-Teenagers and young adults were more likely to become victims of violent crime than older persons. In 1998, about a third of all victims of violent crime were ages 12 to 19 and almost half of all victims of violence were under age 25. (Bureau of Justice Statistics, U.S. Department of Justice)
-The percent of students reporting street gang presence at school nearly doubled between 1989 and 1995, increasing from 15.3% to 28.4%. (Bureau of Justice Statistics, U.S. Department of Justice)
-Homicide is the second leading cause of death for persons 15-24 years of age and is the leading cause of death for African-American and Hispanic youths in this age-group (Anderson RN, Kochanek KD, Murphy SL. Report of final mortality statistics, 1995. Monthly vital statistics report 45, 11(2 Suppl) 1997).
-In 1996, 6,548 young people 15-24 years old were victims of homicide. This amounts to an average of 18 youth homicide victims per day in the U.S. ( National Summary of Injury Mortality Data, 1988-1996. Atlanta, GA: Centers for Disease Control and Prevention, National Center for Injury Prevention and Control, November, 1998 (Unpublished)).
Statistics on Teen Smoking
-Approximately 80% of adult smokers started smoking before the age of 18. Every day, nearly 3,000 young people under the age of 18 become regular smokers.
More than 5 million children living today will die prematurely because of a decision they will make as adolescents---the decision to smoke cigarettes. (Centers for Disease Control and Prevention)
-An estimated 2.1 million people began smoking on a daily basis in 1997. More than half of these new daily smokers were younger than age 18. This translates to more than 3,000 new youth smokers per day. The rate of youth initiation of daily smoking increased somewhat from 55.5 to 74.9 per 1,000 potential new users between 1991 and 1996, but remained level in 1997(the 1998 National Household Survey on Drug Abuse)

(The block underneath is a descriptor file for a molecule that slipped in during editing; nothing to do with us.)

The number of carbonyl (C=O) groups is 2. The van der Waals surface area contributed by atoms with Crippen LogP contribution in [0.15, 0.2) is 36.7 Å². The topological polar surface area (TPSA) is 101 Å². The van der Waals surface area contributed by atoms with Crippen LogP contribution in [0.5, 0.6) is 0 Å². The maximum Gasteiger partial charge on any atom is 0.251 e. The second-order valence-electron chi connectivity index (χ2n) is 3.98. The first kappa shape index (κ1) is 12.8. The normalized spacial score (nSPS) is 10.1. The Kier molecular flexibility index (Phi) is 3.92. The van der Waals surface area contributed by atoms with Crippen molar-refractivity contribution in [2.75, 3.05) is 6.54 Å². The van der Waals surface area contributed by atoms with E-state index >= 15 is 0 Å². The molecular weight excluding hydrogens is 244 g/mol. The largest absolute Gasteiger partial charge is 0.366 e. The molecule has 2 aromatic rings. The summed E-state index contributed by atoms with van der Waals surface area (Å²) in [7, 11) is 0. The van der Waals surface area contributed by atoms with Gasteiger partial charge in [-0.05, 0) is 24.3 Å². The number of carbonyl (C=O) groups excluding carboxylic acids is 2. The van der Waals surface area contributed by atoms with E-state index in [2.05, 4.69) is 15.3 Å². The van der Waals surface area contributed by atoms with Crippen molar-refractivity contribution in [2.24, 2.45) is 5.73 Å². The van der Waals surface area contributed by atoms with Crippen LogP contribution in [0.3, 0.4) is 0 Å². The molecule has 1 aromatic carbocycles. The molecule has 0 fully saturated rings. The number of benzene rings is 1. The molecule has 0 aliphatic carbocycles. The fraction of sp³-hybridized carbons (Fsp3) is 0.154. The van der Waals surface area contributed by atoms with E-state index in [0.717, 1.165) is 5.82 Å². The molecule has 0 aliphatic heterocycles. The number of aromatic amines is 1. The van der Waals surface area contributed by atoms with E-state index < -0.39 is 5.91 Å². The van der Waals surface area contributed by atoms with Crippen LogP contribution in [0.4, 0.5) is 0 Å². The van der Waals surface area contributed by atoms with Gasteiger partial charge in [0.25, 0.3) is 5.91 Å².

-Nearly all first use of tobacco occurs before high school graduation.
-Most young people who smoke are addicted to nicotine and report that they want to quit but are unable to do so.
-Tobacco is often the first drug used by young people who use alcohol and illegal drugs.
-Among young people, those with poorer grades and lower self-images are most likely to begin using tobacco.
-Over the past decade, there has been virtually no decline in smoking rates among all teens. Among black adolescents, however, the prevalence of smoking has declined dramatically.
-Young people who come from a low-income family and have fewer than two adults living in their household are especially at risk for becoming smokers.
(Preventing Tobacco Use Among Young People, U.S. Surgeon General Report, 1994)
Statistics on Drugs among Teens
-There were an estimated 708,000 new inhalant users in 1997, up from 332,000 in 1989. The rate of first use among youths age 12-17 rose significantly from 1989 to 1995, from 8.4 to 18.8 per 1,000 potential new users, and remained level after that. For young adults age 18-25, there was an increase in the rate of first use between 1989 and 1996 (from 3.7 to 10.7 per 1,000 potential new users) and a leveling off in 1997 (9.2 per 1,000 potential new users). (The 1998 National Household Survey on Drug Abuse)